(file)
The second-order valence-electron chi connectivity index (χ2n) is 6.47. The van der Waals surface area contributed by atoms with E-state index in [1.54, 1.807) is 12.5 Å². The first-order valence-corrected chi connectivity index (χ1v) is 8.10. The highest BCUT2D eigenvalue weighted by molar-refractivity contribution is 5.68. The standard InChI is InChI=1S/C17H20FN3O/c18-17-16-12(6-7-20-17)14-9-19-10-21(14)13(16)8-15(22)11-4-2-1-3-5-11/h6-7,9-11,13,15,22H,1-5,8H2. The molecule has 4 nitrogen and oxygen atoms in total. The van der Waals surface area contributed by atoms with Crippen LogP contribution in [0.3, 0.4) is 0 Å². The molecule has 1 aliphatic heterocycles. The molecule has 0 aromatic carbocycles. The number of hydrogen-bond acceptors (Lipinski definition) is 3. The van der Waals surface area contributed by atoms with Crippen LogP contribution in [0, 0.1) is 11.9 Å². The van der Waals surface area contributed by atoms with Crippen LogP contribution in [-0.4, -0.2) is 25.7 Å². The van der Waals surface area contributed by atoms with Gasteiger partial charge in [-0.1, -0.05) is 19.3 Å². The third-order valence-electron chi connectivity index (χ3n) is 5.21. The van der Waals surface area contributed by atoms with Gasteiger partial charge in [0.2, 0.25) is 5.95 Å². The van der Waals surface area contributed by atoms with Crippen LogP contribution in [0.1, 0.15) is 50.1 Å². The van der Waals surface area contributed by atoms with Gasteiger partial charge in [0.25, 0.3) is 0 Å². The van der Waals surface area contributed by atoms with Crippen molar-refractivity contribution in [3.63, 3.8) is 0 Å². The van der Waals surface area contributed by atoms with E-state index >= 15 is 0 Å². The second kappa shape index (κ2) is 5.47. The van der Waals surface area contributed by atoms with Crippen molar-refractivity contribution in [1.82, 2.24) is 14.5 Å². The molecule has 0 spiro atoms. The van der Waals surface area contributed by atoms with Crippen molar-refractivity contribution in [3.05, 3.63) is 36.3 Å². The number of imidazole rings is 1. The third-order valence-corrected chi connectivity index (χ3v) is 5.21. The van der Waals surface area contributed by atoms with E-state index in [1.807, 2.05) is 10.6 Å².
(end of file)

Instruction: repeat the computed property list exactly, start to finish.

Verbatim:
The second-order valence-electron chi connectivity index (χ2n) is 6.47. The van der Waals surface area contributed by atoms with E-state index in [1.54, 1.807) is 12.5 Å². The first-order valence-corrected chi connectivity index (χ1v) is 8.10. The highest BCUT2D eigenvalue weighted by molar-refractivity contribution is 5.68. The standard InChI is InChI=1S/C17H20FN3O/c18-17-16-12(6-7-20-17)14-9-19-10-21(14)13(16)8-15(22)11-4-2-1-3-5-11/h6-7,9-11,13,15,22H,1-5,8H2. The molecule has 4 nitrogen and oxygen atoms in total. The van der Waals surface area contributed by atoms with Crippen LogP contribution in [0.3, 0.4) is 0 Å². The molecule has 1 aliphatic heterocycles. The molecule has 0 aromatic carbocycles. The number of hydrogen-bond acceptors (Lipinski definition) is 3. The van der Waals surface area contributed by atoms with Crippen LogP contribution in [0, 0.1) is 11.9 Å². The van der Waals surface area contributed by atoms with Crippen LogP contribution in [-0.4, -0.2) is 25.7 Å². The van der Waals surface area contributed by atoms with Gasteiger partial charge in [-0.1, -0.05) is 19.3 Å². The third-order valence-electron chi connectivity index (χ3n) is 5.21. The van der Waals surface area contributed by atoms with Gasteiger partial charge in [0.2, 0.25) is 5.95 Å². The van der Waals surface area contributed by atoms with Crippen LogP contribution in [0.1, 0.15) is 50.1 Å². The van der Waals surface area contributed by atoms with Gasteiger partial charge in [0.25, 0.3) is 0 Å². The van der Waals surface area contributed by atoms with Crippen molar-refractivity contribution in [3.63, 3.8) is 0 Å². The van der Waals surface area contributed by atoms with E-state index >= 15 is 0 Å². The second kappa shape index (κ2) is 5.47. The van der Waals surface area contributed by atoms with Crippen molar-refractivity contribution in [1.82, 2.24) is 14.5 Å². The molecule has 0 spiro atoms. The van der Waals surface area contributed by atoms with Crippen molar-refractivity contribution in [3.05, 3.63) is 36.3 Å². The number of imidazole rings is 1. The third-order valence-corrected chi connectivity index (χ3v) is 5.21. The van der Waals surface area contributed by atoms with E-state index in [1.807, 2.05) is 10.6 Å².